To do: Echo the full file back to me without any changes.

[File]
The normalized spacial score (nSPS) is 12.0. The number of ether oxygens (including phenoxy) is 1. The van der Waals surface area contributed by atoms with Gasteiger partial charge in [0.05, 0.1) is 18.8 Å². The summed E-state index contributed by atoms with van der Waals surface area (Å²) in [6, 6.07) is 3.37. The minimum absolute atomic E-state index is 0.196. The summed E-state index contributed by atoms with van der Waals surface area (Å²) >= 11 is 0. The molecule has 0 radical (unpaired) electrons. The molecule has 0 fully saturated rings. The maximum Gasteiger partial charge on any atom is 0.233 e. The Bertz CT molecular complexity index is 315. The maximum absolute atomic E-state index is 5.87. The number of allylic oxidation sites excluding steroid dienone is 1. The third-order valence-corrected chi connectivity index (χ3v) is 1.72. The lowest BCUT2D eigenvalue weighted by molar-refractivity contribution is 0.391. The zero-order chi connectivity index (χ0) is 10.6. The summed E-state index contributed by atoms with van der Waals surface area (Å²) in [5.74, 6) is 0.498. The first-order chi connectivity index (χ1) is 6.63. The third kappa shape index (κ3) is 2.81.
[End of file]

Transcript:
The normalized spacial score (nSPS) is 12.0. The number of ether oxygens (including phenoxy) is 1. The van der Waals surface area contributed by atoms with Gasteiger partial charge in [0.05, 0.1) is 18.8 Å². The summed E-state index contributed by atoms with van der Waals surface area (Å²) in [6, 6.07) is 3.37. The minimum absolute atomic E-state index is 0.196. The summed E-state index contributed by atoms with van der Waals surface area (Å²) >= 11 is 0. The molecule has 0 radical (unpaired) electrons. The molecule has 0 fully saturated rings. The maximum Gasteiger partial charge on any atom is 0.233 e. The Bertz CT molecular complexity index is 315. The maximum absolute atomic E-state index is 5.87. The number of allylic oxidation sites excluding steroid dienone is 1. The third-order valence-corrected chi connectivity index (χ3v) is 1.72. The lowest BCUT2D eigenvalue weighted by molar-refractivity contribution is 0.391. The zero-order chi connectivity index (χ0) is 10.6. The summed E-state index contributed by atoms with van der Waals surface area (Å²) in [5.74, 6) is 0.498. The first-order chi connectivity index (χ1) is 6.63. The third kappa shape index (κ3) is 2.81.